Categorizing a year in one word is difficult, but when it comes to health care, “change” is apt for 2023 and the forecast for 2024.
In 2023, the end of the COVID-19 public health emergency (PHE) spurred more changes in an already volatile health care industry. Many of those changes carry over to 2024 and include pressure for better results and access; new funding approaches, partnerships and care delivery methods; and modifications to Medicare and Medicaid policies.
A focus on food and nutrition
The pace of change in health care will only accelerate in 2024. And the role of food and nutrition — in terms of access, outcomes, costs, benefits and more — will be a big focus largely because the federal government is creating greater momentum to end hunger and improve nutrition for Americans. In March 2023, The White House Challenge to End Hunger and Build Healthy Communities announced new actions to encourage public and private stakeholders in all sectors to do more to end hunger, increase healthy eating and physical activity for Americans by 2030.
The administration’s focus on food and nutrition is spurring more collaboration and partnerships focused on research and pilot programs. What could that look like?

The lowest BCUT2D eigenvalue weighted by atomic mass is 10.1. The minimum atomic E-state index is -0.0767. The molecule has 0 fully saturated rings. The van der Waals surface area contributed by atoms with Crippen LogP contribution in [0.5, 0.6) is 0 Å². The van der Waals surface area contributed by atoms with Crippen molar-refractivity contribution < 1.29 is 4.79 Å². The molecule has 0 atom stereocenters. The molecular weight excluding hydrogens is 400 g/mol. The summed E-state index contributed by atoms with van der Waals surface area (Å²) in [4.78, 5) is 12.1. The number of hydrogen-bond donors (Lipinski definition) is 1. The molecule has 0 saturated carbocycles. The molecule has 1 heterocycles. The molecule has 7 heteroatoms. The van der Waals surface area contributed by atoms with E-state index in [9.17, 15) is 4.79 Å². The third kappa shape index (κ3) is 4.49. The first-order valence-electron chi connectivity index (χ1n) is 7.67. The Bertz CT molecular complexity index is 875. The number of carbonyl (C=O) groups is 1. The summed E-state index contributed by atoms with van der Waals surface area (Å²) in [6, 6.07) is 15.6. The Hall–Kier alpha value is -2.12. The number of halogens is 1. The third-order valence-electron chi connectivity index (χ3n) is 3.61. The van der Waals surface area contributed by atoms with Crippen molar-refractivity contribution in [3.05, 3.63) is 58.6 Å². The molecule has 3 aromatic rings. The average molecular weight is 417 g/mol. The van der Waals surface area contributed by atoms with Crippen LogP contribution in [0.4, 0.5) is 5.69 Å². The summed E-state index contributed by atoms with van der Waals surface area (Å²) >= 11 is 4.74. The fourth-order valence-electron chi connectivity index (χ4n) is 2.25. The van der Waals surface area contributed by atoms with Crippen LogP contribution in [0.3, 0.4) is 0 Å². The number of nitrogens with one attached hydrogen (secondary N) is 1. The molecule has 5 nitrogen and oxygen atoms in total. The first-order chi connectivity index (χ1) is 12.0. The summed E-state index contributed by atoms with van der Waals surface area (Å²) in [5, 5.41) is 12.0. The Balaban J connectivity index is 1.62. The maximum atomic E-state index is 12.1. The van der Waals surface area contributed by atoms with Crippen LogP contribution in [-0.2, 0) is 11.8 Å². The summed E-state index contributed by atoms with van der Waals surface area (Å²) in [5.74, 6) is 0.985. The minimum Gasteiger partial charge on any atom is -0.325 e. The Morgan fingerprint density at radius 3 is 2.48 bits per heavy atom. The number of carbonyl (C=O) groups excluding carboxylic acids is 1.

- Pilot tests of medically tailored meals (MTM) for Medicare fee-for-service members
- States testing Section 1115 Demonstration waivers for MTMs for Medicaid members
- More programs to increase access to food and nutrition for vulnerable populations
How Medicare Advantage (MA) and Medicaid are changing to emphasize food and nutrition.
MA plans to continue to grow. A recent KFF study shows that between 2022 and 2023, MA enrollment grew by 8%. Now, just over half, or 51%, of all Medicare-eligible people in the U.S. are covered by an MA plan.
In tandem with that growth, Centers for Medicare & Medicaid Services (CMS) are making changes to ensure that MA plans are effectively addressing social determinants of health (SDOH) and health equity.
Rates and stars changes
CMS is implementing major updates to drive more equitable, high-quality, affordable care. The 2024 rate increase of 3.32% is smaller than the past several years. CMS also revised the star ratings calculation to emphasize member experience and health equity. That resulted in many plans receiving lower star ratings and, therefore, fewer rebate dollars.
Those changes mean MA plans need to do more with less to provide the most value to members. To do that, plan designers are focusing on high-impact benefits like nutrition programs and home-delivered meals programs (HDM) that provide the most value to members and help keep them engaged.